Minwax Tung oil finish is an oil/varnish blend… It is an in-the-wood finish and high gloss is not really an option with an oil/varnish blend. 65% mineral spirits 35% split between the linseed oil and the varnish of their choice. You can make your own buy mixing equal amounts of BLO, MS, and varnish.

I found this interesting

the difference between Minwax’s Tung oil finish and the Antique oil finish?

Nothing… they have identical MSDS sheets.

Reference read Scott Holmes post.

http://www.sawmillcreek.org/showthread.php?144330-Rubbing-out-Minwax-Tung-Oil-finish

This is worth a read too.

http://www.askhlm.com/Articles/ArticleViewPage/tabid/75/ArticleId/4/What-Is-A-Woodworker-To-Do.aspx

-- Alaskan's for Global warming!

View Fred Hargis's profile

Fred Hargis

4753 posts in 2326 days


#9 posted 11-20-2017 11:51 AM

Bob, in the marketing of finishes, the name means almost nothing (witness “Teak oil”, something that doesn’t exist). When you ask finishing questions it’s best to be very specific about what product you are addressing (just a tip). That said, I agree with everything said above but here's another short article that may have some info that’s of use.

-- Our village hasn't lost it's idiot, he was elected to congress.

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BobVila

18 posts in 29 days


#10 posted 11-20-2017 04:21 PM

Formby’s High Gloss. Sorry Alaska guy, I forgot to answer that one, I was in a hurry when I replied.

So when I was using it incorrectly, I got a high gloss out of it. It had a high gloss but didn’t look very good, it had some inconsistencies in it.

When switching methods the expectation was to get that same high gloss with less flaws. Now it looks much better but it doesn’t seem to be building the gloss layer on it, which is why I was wondering if I’m just wasting it.

High gloss isn’t a necessity, this is an experiment, it was just expected, that’s all.

The use of tung oil (or whatever is actually in there) to darken projects just a hair, seems to be effective. For high & low glosses, clear satin or high gloss polyurethane have yeilded great results.

I just wanted to learn how to use this properly so that when the need arises I’ve got it covered and don’t ruin anything.

Thanks for the replies.

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Fred Hargis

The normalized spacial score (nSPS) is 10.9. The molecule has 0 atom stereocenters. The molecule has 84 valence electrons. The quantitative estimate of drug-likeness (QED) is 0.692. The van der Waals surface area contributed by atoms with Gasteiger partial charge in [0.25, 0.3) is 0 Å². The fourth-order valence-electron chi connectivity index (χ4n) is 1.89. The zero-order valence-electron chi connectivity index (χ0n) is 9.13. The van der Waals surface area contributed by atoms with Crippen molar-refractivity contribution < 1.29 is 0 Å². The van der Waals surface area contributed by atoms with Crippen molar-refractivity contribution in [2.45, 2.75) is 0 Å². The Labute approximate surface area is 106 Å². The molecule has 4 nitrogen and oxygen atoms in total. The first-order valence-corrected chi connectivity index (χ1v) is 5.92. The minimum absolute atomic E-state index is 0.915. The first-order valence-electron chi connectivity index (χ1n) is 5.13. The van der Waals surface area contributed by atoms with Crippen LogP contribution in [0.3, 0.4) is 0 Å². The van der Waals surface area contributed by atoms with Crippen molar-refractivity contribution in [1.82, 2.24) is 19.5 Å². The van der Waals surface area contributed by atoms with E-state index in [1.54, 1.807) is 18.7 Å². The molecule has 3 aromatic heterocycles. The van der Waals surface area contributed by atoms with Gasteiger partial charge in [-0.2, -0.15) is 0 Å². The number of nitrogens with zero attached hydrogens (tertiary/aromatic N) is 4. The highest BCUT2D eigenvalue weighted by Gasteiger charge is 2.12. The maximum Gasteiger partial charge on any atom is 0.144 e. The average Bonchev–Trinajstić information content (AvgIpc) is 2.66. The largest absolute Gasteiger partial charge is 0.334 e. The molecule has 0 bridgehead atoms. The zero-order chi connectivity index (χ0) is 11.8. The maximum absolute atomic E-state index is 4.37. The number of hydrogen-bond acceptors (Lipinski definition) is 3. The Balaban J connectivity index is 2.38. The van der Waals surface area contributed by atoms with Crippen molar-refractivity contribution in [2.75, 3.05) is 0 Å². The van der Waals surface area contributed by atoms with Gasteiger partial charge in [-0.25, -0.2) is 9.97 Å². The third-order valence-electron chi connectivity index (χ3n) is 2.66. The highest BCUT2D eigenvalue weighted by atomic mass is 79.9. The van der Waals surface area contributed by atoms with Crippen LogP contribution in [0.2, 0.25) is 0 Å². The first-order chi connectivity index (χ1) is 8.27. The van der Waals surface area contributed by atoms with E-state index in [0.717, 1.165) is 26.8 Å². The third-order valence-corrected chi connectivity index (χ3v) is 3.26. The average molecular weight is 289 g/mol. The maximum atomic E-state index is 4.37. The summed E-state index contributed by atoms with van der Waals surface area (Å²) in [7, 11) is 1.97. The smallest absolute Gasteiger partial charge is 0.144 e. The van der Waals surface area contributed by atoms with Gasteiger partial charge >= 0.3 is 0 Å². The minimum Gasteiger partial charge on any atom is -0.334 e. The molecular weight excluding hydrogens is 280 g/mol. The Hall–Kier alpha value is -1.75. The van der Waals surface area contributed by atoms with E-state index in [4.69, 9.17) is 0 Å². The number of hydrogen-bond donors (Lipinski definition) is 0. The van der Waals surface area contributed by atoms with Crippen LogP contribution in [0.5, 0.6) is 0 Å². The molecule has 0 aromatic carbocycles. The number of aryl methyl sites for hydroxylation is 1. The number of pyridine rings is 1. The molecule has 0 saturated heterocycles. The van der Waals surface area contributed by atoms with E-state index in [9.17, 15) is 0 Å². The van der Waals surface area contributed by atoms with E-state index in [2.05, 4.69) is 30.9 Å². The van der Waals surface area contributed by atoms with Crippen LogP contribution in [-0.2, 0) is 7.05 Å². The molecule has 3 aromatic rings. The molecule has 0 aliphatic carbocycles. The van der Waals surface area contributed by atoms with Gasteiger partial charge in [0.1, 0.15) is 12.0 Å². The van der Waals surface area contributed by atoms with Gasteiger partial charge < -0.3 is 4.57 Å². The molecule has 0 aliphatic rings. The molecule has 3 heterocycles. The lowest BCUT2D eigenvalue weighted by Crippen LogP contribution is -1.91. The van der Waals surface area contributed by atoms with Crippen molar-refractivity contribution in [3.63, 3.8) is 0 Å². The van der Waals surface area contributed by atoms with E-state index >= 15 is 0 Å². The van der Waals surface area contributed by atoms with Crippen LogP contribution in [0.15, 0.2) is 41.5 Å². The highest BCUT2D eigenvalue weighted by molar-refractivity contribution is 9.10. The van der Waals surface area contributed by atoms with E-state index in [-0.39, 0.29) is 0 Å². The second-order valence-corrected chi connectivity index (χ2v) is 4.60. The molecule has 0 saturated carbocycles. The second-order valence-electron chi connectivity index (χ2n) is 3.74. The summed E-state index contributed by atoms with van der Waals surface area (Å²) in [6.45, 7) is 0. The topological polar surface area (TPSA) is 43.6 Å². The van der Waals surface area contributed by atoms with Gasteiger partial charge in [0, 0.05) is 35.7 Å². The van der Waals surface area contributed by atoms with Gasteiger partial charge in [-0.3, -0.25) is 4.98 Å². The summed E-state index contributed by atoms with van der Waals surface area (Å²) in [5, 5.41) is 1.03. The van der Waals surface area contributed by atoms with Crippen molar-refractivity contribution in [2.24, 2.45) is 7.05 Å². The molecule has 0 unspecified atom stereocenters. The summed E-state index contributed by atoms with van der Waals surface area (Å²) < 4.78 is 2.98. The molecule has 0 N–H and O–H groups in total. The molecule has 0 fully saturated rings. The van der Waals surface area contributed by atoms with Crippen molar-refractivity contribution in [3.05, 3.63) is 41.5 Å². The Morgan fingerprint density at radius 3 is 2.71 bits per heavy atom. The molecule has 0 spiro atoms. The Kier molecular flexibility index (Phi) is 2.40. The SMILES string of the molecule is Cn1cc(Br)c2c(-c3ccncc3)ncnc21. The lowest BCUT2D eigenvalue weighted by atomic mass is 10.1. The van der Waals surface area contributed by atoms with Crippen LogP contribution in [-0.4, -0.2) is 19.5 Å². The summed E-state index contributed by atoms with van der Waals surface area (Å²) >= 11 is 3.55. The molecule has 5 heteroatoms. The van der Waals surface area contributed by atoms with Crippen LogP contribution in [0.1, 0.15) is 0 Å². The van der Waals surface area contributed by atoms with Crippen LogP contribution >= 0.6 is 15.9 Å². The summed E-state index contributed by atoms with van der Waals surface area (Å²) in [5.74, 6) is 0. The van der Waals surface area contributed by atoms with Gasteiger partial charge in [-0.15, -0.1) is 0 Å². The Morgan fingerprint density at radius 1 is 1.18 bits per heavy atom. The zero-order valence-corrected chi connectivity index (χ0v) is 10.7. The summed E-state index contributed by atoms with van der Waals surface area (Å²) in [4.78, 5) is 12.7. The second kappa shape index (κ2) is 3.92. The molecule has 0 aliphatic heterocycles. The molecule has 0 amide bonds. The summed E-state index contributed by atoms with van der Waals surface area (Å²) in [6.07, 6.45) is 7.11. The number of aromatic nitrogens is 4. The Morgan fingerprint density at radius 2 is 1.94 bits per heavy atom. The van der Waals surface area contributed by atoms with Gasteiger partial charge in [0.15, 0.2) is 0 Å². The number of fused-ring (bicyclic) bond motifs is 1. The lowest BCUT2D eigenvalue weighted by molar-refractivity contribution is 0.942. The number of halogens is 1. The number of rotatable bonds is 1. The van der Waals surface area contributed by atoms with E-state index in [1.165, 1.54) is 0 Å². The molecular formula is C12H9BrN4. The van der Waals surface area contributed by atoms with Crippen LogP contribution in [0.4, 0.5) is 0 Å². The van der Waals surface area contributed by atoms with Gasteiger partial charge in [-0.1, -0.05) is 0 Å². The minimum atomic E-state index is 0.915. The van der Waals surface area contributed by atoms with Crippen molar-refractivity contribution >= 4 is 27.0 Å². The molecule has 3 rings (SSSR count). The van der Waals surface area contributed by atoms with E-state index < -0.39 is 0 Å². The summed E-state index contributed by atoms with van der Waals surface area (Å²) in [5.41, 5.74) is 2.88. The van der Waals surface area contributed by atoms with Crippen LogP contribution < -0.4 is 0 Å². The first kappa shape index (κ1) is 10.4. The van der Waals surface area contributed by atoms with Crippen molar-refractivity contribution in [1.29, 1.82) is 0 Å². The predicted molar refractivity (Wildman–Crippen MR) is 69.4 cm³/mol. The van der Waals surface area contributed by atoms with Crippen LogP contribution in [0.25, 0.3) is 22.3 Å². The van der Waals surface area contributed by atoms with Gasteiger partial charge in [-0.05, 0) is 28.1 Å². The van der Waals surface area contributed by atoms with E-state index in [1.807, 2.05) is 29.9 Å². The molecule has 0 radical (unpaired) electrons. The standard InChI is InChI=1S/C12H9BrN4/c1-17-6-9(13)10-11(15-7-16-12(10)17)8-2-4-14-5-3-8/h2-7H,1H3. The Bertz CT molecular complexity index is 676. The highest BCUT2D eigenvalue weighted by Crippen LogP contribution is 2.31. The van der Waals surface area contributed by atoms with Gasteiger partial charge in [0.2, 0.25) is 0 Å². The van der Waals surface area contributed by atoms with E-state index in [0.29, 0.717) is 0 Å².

4753 posts in 2326 days


#11 posted 11-20-2017 07:16 PM

That’s actually just a very thin varnish. There’s not actually a reason to wipe it on, then off. The coats will be very thin, and should tack up very quickly allowing several in one day. You mentioned wet sanding using it, I wonder if that was referring to a method of filling the grain. I’ve used it often in that way and like the way it turns out, especially on woods like oak.

-- Our village hasn't lost it's idiot, he was elected to congress.

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BobVila

18 posts in 29 days


#12 posted 11-21-2017 12:12 AM

I watched a YouTube on it, 2 things I noticed from the video that I experienced:

He mentioned it’d dry in 6 hours so you could get multiple coats/day.

He mentioned after a couple coats I’d see some dull areas, and to just keep going, they’d go away.

I’m on 5 now I believe.

View Planeman40's profile

Planeman40

1033 posts in 2594 days


#13 posted 11-21-2017 01:25 AM

Tung oil (from the tung nut) is interesting as it is a liquid when it is applied. When it comes in contact with air it slowly polymerizes into a solid wax over time. Should your can of real tung oil become somewhat empty, the air in the can will slowly turn it to a waxy solid. For this reason, you must keep as much air as possible out of the can during storage. Either transfer the contents to a tightly lidded jar that is just large enough to accommodate all of the oil or dump glass marbles into the can to raise the oil level to the top of the can.

-- Always remember: It is a mathematical certainty that half the people in this country are below average in intelligence!

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Rich

1970 posts in 422 days


#14 posted 11-21-2017 01:35 AM


Tung oil (from the tung nut) is interesting as it is a liquid when it is applied. When it comes in contact with air it slowly polymerizes into a solid wax over time. Should your can of real tung oil become somewhat empty, the air in the can will slowly turn it to a waxy solid. For this reason, you must keep as much air as possible out of the can during storage. Either transfer the contents to a tightly lidded jar that is just large enough to accommodate all of the oil or dump glass marbles into the can to raise the oil level to the top of the can.

- Planeman40

Or get a can of Bloxygen. Any time you’re closing the can up for more than a few days, spray Bloxygen under the cap for one or two seconds before you seal it up. It is inert argon gas that is heavier than air and will lay down on the surface of the oil and protect it from the damaging oxygen. I don’t bother with it when I’m in the middle of finishing a project and the can is only closed until the next coat goes on, but for long term storage, it will pay for itself.

-- No matter how much you push the envelope, it'll still be stationery.

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BobVila

18 posts in 29 days


#15 posted 11-21-2017 12:08 PM



Tung oil (from the tung nut) is interesting as it is a liquid when it is applied. When it comes in contact with air it slowly polymerizes into a solid wax over time. Should your can of real tung oil become somewhat empty, the air in the can will slowly turn it to a waxy solid. For this reason, you must keep as much air as possible out of the can during storage. Either transfer the contents to a tightly lidded jar that is just large enough to accommodate all of the oil or dump glass marbles into the can to raise the oil level to the top of the can.

- Planeman40

Oh cool, never heard of it, is it at Meijer & Wally World, places like that? Or is it more of a specialty wood workers store?

showing 1 through 15 of 22 replies